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Consultation planned on revisions to Buckinghamshire County Council’s home to school transport arrangements

| October 23, 2018

Planned revisions to Buckinghamshire County Council’s home to school transport arrangements are to be the subject of a public consultation.

On Monday 22nd October 2018 the Cabinet members of Buckinghamshire County Council gave the go-ahead to the consultation which will launch on Wednesday 31st October 2018 and last for ten weeks.

The consultation will seek feedback on options for modernising the service to make it more sustainable.

Currently the service costs £15.1 million and takes more than 9,000 Buckinghamshire children to and from school. Of the money, £12.7m pays for statutory provision for children eligible for travel assistance. The remaining £2.4m pays for transport where the County Council has applied discretion and agreed to support young people.

Buckinghamshire County Council says the level of spending is unsustainable and aims to use its limited resources to support those who need it most.

The review of the County Council’s transport offer would include:

  • Improving the mix of Council provided and commercial transport to provide more flexible options and save money.
  • Applying statutory requirements to all Buckinghamshire schoolchildren, which would include phasing out local free transport arrangements in Ivinghoe and Iver.
  • Requiring parents of post 16 Special Educational Needs students to contribute towards their travel costs.

There would be no change to arrangements for more than 5,000 pupils who are eligible for free travel. Proposed revisions would apply to children and young people who are not eligible for free statutory home-to-school transport.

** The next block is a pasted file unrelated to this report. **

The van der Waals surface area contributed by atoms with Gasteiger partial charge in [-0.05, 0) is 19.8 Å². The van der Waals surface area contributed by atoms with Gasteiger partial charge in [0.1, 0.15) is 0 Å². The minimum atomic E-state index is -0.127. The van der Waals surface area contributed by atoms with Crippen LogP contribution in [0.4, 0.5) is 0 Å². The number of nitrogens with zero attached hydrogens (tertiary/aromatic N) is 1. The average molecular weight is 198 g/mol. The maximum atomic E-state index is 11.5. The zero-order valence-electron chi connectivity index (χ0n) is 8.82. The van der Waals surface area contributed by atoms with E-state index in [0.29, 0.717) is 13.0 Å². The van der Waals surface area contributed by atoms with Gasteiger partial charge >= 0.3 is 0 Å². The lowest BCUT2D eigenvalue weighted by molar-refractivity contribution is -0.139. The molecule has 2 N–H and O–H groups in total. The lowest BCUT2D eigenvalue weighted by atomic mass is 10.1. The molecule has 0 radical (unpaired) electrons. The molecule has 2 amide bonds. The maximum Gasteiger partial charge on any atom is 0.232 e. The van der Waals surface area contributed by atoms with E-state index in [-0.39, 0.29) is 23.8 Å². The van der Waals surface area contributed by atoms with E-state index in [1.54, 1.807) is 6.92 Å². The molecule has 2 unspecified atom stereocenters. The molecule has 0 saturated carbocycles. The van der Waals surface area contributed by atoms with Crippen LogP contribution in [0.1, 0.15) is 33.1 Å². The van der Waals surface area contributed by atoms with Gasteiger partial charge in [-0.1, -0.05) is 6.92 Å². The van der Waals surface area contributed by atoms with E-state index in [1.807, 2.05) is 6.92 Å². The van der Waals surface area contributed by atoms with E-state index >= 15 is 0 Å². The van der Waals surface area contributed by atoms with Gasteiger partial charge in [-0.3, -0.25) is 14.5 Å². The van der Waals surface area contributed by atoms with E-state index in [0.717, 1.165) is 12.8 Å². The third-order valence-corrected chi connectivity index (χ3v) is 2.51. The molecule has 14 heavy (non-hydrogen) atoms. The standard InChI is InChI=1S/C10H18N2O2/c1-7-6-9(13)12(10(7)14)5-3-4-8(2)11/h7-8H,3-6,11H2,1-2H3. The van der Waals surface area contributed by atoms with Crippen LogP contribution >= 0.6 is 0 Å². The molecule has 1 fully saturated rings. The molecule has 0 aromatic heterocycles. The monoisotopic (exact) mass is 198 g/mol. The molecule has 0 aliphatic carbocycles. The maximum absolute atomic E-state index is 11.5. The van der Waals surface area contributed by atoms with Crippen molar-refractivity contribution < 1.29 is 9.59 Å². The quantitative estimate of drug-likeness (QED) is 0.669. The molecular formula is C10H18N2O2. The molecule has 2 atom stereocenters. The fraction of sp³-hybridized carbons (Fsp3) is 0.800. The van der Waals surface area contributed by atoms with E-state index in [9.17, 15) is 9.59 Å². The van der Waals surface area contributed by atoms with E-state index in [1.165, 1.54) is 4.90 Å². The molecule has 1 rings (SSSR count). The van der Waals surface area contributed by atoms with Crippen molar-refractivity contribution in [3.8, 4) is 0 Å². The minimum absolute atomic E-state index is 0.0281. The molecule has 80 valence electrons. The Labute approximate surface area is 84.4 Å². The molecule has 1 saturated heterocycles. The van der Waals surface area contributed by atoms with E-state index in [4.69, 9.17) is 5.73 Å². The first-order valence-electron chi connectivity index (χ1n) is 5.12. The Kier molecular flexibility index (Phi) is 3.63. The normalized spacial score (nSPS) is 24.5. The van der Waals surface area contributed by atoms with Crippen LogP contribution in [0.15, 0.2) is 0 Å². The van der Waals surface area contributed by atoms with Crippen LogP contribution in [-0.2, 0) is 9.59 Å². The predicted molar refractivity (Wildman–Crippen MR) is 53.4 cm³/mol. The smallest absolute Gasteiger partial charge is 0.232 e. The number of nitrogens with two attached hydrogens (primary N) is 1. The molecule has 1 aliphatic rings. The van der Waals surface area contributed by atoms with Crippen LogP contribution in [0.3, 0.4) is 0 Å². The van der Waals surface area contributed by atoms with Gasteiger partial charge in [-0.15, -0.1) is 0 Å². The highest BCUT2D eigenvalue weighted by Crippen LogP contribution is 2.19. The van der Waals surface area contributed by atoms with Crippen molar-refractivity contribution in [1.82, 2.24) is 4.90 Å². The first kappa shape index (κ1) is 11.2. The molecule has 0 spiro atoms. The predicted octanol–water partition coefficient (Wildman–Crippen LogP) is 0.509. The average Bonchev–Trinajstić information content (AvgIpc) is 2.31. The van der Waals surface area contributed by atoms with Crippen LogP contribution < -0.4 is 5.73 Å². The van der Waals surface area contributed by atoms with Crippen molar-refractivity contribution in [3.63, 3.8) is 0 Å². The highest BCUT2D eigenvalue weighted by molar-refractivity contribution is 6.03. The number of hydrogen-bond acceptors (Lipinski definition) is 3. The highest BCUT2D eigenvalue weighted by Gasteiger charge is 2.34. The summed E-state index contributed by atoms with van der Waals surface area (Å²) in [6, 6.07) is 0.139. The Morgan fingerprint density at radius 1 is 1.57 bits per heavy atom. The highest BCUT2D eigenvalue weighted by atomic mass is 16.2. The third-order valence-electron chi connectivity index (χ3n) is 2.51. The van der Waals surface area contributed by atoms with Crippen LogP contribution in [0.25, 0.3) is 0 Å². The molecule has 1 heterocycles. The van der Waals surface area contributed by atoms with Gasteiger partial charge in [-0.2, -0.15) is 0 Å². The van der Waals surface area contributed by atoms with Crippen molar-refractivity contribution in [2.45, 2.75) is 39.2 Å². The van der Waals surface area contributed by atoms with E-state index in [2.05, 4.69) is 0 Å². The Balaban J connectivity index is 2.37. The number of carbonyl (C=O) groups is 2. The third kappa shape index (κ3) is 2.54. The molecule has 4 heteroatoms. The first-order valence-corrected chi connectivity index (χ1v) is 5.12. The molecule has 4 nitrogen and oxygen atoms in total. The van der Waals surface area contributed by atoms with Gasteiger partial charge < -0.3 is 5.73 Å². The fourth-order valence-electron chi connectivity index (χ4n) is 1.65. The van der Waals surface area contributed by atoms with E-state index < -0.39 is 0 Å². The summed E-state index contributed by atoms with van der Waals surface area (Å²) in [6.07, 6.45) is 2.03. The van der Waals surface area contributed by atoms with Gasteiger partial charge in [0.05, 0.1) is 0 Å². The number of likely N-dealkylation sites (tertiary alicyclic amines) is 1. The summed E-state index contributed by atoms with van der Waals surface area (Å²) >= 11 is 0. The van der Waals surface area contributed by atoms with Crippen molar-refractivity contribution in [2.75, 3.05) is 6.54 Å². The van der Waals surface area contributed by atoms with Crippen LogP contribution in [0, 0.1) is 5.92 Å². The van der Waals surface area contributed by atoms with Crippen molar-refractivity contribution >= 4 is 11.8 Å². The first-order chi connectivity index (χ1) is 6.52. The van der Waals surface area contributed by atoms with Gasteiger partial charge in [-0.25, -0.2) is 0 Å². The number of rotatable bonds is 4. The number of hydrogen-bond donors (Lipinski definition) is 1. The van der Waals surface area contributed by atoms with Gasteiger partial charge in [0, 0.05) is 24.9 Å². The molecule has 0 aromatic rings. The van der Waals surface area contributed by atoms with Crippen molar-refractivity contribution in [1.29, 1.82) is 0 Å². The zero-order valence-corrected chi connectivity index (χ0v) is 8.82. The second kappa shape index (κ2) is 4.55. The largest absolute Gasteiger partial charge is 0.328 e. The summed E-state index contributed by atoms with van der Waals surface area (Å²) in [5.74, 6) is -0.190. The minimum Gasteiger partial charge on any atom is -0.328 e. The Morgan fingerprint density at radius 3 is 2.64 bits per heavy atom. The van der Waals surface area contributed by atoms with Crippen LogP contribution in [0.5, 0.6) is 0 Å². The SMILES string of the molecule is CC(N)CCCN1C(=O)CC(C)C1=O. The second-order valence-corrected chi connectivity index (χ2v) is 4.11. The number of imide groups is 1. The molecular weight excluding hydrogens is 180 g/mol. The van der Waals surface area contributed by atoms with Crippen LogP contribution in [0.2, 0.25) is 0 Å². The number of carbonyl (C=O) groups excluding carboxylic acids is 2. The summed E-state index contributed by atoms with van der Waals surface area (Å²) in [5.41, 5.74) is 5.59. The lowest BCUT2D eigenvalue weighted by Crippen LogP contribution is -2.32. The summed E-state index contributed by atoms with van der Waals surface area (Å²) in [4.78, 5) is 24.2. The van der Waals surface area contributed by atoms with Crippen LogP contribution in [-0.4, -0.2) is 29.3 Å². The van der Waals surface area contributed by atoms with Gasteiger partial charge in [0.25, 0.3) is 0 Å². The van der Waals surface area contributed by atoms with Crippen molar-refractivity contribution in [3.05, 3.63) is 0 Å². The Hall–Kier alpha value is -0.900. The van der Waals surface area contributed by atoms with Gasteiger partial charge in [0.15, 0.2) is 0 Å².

Mike Appleyard, Cabinet Member for Education and Skills at Buckinghamshire County Council, said: ‘The finances supporting home to school transport are causing us serious problems.

Costs are rising which require us to look at how we can continue to get children to school safely. This might mean, for example, using public transport instead of dedicated school buses.

In many cases public transport and school transport use the same routes. We are looking at a number of options to reduce costs, which limit the need to increase prices.

I’d like to encourage feedback from our residents on how we implement the proposed options so that our future offer meets the needs of families, communities and schools. Be assured we will make changes considerately so that we limit the need to increase prices.

As part of the consultation Mike Appleyard will hold eleven face to face meetings with those who use the service and will also meet parents of SEN students.

Results of the consultation will be reported to the County Council Cabinet in March 2019 before a final decision is made.

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